In the western reaches of Istanbul's Golden Horn (map) is a district famous in Muslim and Ottoman history, where Ottoman princes would be girt with the Sword of Osman, signifying their ascension as monarch of the Ottoman Empire, the Ottoman equivalent to ascending the throne.
You can go there easily on an inexpensive Istanbul city tour. More...
The mosque of Eyüp is a place of pilgrimage for Muslims, but also for anyone wanting to enjoy a fine view of the city and the Golden Horn from a spot made famous by French naval-officer-and-novelist Pierre Loti.
Here's the story: Ayoub Ansari, standard-bearer of the Prophet Muhammed, is said to have fallen in battle during the attack on the walls of Constantinople by Arab armies in the 700s. He was buried on the shores of the Golden Horn.
In 1453, during Sultan Mehmet II's siege of Constantinople, the grave of the standard-bearer was said to have been miraculously rediscovered, a miracle which inspired the sultan's Ottoman troops to endure the siege and proceed to victory over the Byzantines.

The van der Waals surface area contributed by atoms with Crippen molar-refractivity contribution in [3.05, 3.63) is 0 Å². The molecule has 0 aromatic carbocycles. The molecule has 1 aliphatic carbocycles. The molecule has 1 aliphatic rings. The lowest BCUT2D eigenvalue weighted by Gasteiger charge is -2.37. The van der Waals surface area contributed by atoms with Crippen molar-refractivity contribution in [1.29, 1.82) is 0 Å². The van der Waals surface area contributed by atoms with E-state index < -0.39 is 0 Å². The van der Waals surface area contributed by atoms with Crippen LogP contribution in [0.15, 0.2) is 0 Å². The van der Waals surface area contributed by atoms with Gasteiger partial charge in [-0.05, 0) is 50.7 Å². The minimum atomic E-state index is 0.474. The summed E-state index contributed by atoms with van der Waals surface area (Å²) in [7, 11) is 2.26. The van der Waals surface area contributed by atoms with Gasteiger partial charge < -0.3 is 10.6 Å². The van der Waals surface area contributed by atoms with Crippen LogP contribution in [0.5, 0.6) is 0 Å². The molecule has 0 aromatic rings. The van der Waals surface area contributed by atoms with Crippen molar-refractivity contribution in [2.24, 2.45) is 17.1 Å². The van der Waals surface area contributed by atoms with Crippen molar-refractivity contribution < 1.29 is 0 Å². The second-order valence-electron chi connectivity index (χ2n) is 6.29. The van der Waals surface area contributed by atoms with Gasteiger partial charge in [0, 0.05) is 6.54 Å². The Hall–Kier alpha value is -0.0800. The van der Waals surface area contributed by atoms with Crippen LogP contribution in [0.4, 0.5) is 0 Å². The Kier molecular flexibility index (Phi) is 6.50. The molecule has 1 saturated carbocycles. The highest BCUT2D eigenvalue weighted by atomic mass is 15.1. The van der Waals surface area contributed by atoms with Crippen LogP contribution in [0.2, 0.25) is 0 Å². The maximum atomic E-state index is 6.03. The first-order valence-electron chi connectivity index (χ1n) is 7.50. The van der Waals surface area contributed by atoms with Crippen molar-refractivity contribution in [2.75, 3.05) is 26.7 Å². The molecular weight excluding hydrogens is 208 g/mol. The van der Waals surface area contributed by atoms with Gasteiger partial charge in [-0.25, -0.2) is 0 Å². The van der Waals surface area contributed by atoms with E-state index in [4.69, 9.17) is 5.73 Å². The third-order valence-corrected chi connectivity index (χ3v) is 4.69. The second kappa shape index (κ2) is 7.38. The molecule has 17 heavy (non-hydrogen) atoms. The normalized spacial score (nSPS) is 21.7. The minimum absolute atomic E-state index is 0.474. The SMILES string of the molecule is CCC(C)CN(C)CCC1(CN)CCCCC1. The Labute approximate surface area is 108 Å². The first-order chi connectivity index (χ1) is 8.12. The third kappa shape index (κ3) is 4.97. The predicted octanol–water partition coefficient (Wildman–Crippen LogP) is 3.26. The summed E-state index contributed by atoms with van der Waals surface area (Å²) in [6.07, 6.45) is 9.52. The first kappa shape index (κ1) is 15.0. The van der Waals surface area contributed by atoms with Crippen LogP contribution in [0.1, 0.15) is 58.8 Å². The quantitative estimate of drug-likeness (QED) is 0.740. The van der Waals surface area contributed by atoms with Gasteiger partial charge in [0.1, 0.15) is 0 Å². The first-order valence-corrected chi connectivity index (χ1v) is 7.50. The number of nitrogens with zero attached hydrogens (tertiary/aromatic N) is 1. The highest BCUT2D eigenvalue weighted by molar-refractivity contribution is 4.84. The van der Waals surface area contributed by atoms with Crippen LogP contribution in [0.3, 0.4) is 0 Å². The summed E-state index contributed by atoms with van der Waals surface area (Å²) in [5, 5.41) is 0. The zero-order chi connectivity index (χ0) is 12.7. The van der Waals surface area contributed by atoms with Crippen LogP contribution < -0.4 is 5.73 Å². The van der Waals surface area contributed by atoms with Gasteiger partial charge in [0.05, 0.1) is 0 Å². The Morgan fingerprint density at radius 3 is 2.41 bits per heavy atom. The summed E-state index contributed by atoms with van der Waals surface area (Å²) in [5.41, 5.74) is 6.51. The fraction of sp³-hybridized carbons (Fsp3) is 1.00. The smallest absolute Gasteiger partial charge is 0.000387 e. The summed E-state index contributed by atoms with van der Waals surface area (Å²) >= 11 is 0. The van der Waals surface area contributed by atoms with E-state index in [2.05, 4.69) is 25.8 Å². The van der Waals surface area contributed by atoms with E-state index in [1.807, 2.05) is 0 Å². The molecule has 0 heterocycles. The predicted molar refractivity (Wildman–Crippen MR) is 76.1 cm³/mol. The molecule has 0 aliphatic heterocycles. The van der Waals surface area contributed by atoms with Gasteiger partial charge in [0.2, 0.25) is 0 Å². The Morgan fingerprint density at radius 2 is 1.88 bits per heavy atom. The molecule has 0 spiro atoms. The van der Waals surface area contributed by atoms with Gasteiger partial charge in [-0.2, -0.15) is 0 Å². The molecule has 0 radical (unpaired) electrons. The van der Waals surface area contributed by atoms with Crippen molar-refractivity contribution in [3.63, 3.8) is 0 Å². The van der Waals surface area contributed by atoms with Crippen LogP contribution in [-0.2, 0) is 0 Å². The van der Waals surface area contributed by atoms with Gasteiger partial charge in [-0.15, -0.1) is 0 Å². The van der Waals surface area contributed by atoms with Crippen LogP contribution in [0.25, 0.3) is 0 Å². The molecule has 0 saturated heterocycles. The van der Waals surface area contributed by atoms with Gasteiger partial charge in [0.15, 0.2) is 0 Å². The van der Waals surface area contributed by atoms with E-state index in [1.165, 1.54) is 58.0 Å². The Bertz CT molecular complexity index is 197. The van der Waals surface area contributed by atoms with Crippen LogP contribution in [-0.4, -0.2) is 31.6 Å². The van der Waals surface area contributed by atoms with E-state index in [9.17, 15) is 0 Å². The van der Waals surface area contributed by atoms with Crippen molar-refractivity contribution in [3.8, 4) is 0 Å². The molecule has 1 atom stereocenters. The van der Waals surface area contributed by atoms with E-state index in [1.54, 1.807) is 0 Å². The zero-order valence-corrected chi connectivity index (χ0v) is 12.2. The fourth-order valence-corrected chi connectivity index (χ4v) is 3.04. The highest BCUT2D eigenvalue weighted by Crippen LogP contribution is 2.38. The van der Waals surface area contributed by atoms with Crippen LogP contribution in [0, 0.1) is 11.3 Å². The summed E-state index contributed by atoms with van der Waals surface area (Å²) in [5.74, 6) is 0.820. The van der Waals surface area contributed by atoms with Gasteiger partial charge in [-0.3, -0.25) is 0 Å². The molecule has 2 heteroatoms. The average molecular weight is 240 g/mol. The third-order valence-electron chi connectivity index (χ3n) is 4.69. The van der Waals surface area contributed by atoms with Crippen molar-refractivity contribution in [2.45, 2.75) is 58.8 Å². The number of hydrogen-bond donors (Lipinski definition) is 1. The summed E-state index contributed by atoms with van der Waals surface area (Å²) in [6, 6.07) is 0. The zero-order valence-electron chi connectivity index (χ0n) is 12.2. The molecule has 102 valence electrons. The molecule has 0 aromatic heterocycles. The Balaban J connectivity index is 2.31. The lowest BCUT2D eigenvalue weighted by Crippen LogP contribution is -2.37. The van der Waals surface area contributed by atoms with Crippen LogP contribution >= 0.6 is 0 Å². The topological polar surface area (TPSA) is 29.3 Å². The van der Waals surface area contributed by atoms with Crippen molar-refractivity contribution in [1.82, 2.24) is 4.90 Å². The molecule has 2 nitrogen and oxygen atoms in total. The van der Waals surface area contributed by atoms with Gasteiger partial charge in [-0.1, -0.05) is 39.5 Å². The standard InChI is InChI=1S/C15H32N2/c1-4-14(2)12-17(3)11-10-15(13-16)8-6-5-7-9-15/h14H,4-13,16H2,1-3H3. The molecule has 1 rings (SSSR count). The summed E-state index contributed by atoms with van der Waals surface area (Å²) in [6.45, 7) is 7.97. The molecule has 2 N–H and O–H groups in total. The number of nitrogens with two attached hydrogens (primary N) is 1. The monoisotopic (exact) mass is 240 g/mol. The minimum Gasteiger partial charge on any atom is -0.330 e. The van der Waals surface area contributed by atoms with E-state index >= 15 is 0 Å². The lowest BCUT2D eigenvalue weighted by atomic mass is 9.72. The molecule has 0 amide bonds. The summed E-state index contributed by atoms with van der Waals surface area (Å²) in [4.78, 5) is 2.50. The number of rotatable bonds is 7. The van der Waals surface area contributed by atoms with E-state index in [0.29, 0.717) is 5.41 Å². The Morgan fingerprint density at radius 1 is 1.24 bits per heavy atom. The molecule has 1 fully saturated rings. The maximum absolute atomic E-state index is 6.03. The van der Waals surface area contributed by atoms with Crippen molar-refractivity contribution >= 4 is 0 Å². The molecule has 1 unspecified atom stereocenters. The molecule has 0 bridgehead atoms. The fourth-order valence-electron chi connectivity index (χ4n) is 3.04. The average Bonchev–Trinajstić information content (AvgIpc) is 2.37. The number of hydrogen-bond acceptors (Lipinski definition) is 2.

Hence the grave of Ayoub (Eyüp in Turkish) is a sacred site in both religion and Turkish political history, as Eyüp was not only a friend of the Prophet but the key to the greatest Ottoman victory.
Mehmet the Conqueror built a mosque at the site of Eyüp's grave five years after the Conquest, and it became by tradition the place where an Ottoman prince would be girt with the Sword of Osman, signifying his ascension as monarch of the Ottoman Empire.
Because of its sacred and historical importance, many imperial princes and other Ottoman grandees desired to be buried in Eyüp. Soon just about anyone with the money for a gravesite wanted to be buried here, so the Eyüp cemetery extends uphill from the Eyüp Camii (mosque) and tomb almost all the way to the Pierre Loti Café at the top (map).
If you have lots of time in Istanbul, it's fun to visit the mosque and tomb, sense the history, walk or ride the cable car uphill to the Pierre Loti Café to sip a drink while enjoying the panoramic view.
By the way, the great city walls you see extend from Ayvansaray, just east of Eyüp, up and over the hills for 6.5 km (4 miles) to the Fortress of the Seven Towers(Yedikule) and the Sea of Marmara.
City Buses 399 B, C and D, hourly Golden Horn ferries, and taxis take you from Galata Bridge to Eyüp, where there are lots of snack stands and some good restaurants. An easier way is to take a half-day Istanbul city tour that shows you all of the hard-to-reach sights mentioned above. More...